One vaccine developer, CureVac, has received a generous backing from Germany’s government-owned development bank KfW, while another – Vaxcyte – went public raising $250m.
Among a number of corporate-backed funding rounds raised by life sciences companies we reported in June, there were two stories that stood out given the ongoing Covid-19 pandemic. CureVac, a Germany-based RNA therapy developer previously backed by pharmaceutical firm Eli Lilly, raised €300m ($339m) from the German government-owned development bank KfW. The transaction gave KfW a 23% stake and came after the company took a $90m loan from the European Investment Bank in March.
Founded in 2000, CureVac develops messenger RNA (mRNA)-based drugs but its technology could also influence development of a vaccine for Covid-19. The company boasts two candidates in phase 1 clinical trials, each targeting forms of cancer. However, it recently announced it would concentrate efforts on developing a coronavirus vaccine.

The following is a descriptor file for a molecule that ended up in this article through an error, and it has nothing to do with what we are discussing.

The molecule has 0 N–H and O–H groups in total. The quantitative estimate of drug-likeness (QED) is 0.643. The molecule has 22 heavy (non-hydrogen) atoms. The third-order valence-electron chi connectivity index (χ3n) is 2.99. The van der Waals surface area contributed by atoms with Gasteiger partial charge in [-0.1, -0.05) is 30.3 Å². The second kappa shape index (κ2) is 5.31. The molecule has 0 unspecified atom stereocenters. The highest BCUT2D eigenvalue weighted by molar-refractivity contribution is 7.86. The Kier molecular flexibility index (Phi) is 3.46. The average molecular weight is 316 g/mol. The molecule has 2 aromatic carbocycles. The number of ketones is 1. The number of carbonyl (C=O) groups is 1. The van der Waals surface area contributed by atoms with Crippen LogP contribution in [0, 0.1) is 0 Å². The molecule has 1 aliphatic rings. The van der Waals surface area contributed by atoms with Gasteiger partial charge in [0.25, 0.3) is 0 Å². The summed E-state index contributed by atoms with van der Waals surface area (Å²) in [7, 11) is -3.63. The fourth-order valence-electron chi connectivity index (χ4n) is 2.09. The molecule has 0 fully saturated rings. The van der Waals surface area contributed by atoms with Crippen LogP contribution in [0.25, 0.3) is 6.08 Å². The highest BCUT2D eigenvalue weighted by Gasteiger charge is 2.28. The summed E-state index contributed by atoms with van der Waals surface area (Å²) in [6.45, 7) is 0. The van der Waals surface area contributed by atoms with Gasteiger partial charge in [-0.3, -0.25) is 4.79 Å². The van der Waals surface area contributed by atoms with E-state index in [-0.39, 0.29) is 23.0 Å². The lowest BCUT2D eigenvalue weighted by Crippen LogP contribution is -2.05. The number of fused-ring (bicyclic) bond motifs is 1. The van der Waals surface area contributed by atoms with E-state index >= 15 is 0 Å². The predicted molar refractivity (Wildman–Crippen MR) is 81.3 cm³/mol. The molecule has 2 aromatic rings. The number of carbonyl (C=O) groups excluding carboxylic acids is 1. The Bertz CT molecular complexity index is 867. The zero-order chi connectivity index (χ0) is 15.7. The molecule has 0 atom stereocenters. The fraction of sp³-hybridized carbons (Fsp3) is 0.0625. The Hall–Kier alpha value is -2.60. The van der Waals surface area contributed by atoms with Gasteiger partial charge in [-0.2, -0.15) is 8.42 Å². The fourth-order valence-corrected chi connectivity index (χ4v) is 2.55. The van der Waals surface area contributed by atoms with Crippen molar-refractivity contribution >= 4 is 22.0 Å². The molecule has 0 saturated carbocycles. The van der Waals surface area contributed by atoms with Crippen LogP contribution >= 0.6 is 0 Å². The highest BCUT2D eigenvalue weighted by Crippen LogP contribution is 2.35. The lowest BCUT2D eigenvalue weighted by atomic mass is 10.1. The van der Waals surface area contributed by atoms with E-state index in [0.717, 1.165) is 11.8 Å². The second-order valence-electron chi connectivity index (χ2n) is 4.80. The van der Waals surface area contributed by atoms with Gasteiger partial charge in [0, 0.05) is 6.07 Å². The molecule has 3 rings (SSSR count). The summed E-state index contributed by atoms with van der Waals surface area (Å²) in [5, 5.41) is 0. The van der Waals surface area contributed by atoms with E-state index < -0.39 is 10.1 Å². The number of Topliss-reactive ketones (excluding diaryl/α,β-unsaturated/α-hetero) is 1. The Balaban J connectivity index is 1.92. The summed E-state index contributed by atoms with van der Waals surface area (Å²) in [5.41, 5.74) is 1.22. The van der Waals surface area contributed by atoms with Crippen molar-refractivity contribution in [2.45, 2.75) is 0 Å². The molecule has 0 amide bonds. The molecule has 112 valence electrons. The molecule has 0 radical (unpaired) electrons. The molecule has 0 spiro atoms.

CureVac was not the only vaccine developer to raise money last week. US-based vaccine developer Vaxcyte floated in a $250m initial public offering (IPO) on the Nasdaq Global Select Market, giving an exit to pharmaceutical firm Roche. Vaxcyte issued more than 15.6 million shares, pricing them at $16.00 each, after having set a range of $14 to $16 for 14 million shares. The shares rose to $28.52 on the first day of trading. The company will combine money it raised in March with the IPO proceeds and use it to further clinical development of its lead drug candidate to combat pneumococcus, the bacteria which causes pneumonia.
Spun off by biopharmaceutical company Sutro Biopharma in 2013 and previously known as SutroVax, Vaxcyte is developing vaccines using its cell-free protein synthesis platform partially based on technology licensed from Sutro. Its lead candidate VAX-24 is expected to enter clinical trials and the IPO proceeds will also fund the expansion of Vaxcyte’s manufacturing resources.
Vaxcyte and CureVac are companies from the broader life sciences space, which has seen much corporate interest over the past decade and that interest has not dissipated throughout the first five months of 2020, as our chart below shows, with less than 40 deals each month and total estimated capital in rounds of no less than $1bn. This interest will likely continue during the pandemic and in the post-pandemic world, if we assume low interest rates.